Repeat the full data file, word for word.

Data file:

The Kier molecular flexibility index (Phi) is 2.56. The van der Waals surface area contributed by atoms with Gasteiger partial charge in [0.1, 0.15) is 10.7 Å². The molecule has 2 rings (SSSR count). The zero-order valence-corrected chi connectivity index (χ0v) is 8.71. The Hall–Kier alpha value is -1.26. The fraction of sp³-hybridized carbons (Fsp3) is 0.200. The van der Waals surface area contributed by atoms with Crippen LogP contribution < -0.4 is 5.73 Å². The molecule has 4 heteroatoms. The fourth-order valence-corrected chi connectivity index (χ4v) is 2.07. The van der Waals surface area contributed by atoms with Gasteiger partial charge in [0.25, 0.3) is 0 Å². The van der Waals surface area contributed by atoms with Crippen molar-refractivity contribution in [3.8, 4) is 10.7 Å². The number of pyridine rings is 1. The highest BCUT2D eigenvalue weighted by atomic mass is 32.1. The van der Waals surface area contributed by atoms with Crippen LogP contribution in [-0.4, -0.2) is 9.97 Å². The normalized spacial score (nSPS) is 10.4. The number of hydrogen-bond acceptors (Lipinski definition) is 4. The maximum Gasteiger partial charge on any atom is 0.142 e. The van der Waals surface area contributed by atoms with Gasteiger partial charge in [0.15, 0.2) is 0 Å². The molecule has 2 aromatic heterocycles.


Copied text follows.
The Kier molecular flexibility index (Phi) is 2.56. The van der Waals surface area contributed by atoms with Gasteiger partial charge in [0.1, 0.15) is 10.7 Å². The molecule has 2 rings (SSSR count). The zero-order valence-corrected chi connectivity index (χ0v) is 8.71. The Hall–Kier alpha value is -1.26. The fraction of sp³-hybridized carbons (Fsp3) is 0.200. The van der Waals surface area contributed by atoms with Crippen LogP contribution < -0.4 is 5.73 Å². The molecule has 4 heteroatoms. The fourth-order valence-corrected chi connectivity index (χ4v) is 2.07. The van der Waals surface area contributed by atoms with Gasteiger partial charge in [0.25, 0.3) is 0 Å². The van der Waals surface area contributed by atoms with Crippen molar-refractivity contribution in [3.8, 4) is 10.7 Å². The number of pyridine rings is 1. The highest BCUT2D eigenvalue weighted by atomic mass is 32.1. The van der Waals surface area contributed by atoms with Crippen LogP contribution in [-0.4, -0.2) is 9.97 Å². The normalized spacial score (nSPS) is 10.4. The number of hydrogen-bond acceptors (Lipinski definition) is 4. The maximum Gasteiger partial charge on any atom is 0.142 e. The van der Waals surface area contributed by atoms with Gasteiger partial charge in [0.15, 0.2) is 0 Å². The molecule has 2 aromatic heterocycles.